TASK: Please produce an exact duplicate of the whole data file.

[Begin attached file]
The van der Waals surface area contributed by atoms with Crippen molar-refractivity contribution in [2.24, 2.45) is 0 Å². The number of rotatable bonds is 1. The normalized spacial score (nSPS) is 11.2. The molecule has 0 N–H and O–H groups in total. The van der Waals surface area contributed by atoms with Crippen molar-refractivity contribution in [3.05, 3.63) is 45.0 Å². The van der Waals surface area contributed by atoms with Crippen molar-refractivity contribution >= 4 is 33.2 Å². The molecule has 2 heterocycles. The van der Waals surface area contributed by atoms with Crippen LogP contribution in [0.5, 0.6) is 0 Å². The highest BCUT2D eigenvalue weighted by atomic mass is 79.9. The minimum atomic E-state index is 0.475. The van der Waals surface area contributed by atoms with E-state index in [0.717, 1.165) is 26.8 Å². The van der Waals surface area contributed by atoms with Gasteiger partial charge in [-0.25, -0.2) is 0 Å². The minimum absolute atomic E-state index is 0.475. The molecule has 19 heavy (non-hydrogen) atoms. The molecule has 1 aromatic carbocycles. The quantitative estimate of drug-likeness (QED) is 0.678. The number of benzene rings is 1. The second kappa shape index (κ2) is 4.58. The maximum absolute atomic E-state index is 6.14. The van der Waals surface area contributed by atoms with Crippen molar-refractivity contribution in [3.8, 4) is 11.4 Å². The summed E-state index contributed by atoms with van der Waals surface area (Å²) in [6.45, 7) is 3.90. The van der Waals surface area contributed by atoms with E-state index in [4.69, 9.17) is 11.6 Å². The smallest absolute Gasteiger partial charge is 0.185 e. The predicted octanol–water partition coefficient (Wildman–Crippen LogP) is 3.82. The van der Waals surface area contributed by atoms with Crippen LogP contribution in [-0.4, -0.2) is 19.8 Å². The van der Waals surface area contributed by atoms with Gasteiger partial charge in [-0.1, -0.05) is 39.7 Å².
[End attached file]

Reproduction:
The van der Waals surface area contributed by atoms with Crippen molar-refractivity contribution in [2.24, 2.45) is 0 Å². The number of rotatable bonds is 1. The normalized spacial score (nSPS) is 11.2. The molecule has 0 N–H and O–H groups in total. The van der Waals surface area contributed by atoms with Crippen molar-refractivity contribution in [3.05, 3.63) is 45.0 Å². The van der Waals surface area contributed by atoms with Crippen molar-refractivity contribution >= 4 is 33.2 Å². The molecule has 2 heterocycles. The van der Waals surface area contributed by atoms with Crippen LogP contribution in [0.5, 0.6) is 0 Å². The highest BCUT2D eigenvalue weighted by atomic mass is 79.9. The minimum atomic E-state index is 0.475. The van der Waals surface area contributed by atoms with E-state index in [0.717, 1.165) is 26.8 Å². The van der Waals surface area contributed by atoms with Gasteiger partial charge in [-0.25, -0.2) is 0 Å². The minimum absolute atomic E-state index is 0.475. The molecule has 19 heavy (non-hydrogen) atoms. The molecule has 1 aromatic carbocycles. The quantitative estimate of drug-likeness (QED) is 0.678. The number of benzene rings is 1. The second kappa shape index (κ2) is 4.58. The maximum absolute atomic E-state index is 6.14. The van der Waals surface area contributed by atoms with Crippen molar-refractivity contribution in [3.8, 4) is 11.4 Å². The summed E-state index contributed by atoms with van der Waals surface area (Å²) in [6.45, 7) is 3.90. The van der Waals surface area contributed by atoms with E-state index in [4.69, 9.17) is 11.6 Å². The smallest absolute Gasteiger partial charge is 0.185 e. The predicted octanol–water partition coefficient (Wildman–Crippen LogP) is 3.82. The van der Waals surface area contributed by atoms with Crippen LogP contribution in [-0.4, -0.2) is 19.8 Å². The van der Waals surface area contributed by atoms with Gasteiger partial charge in [-0.1, -0.05) is 39.7 Å².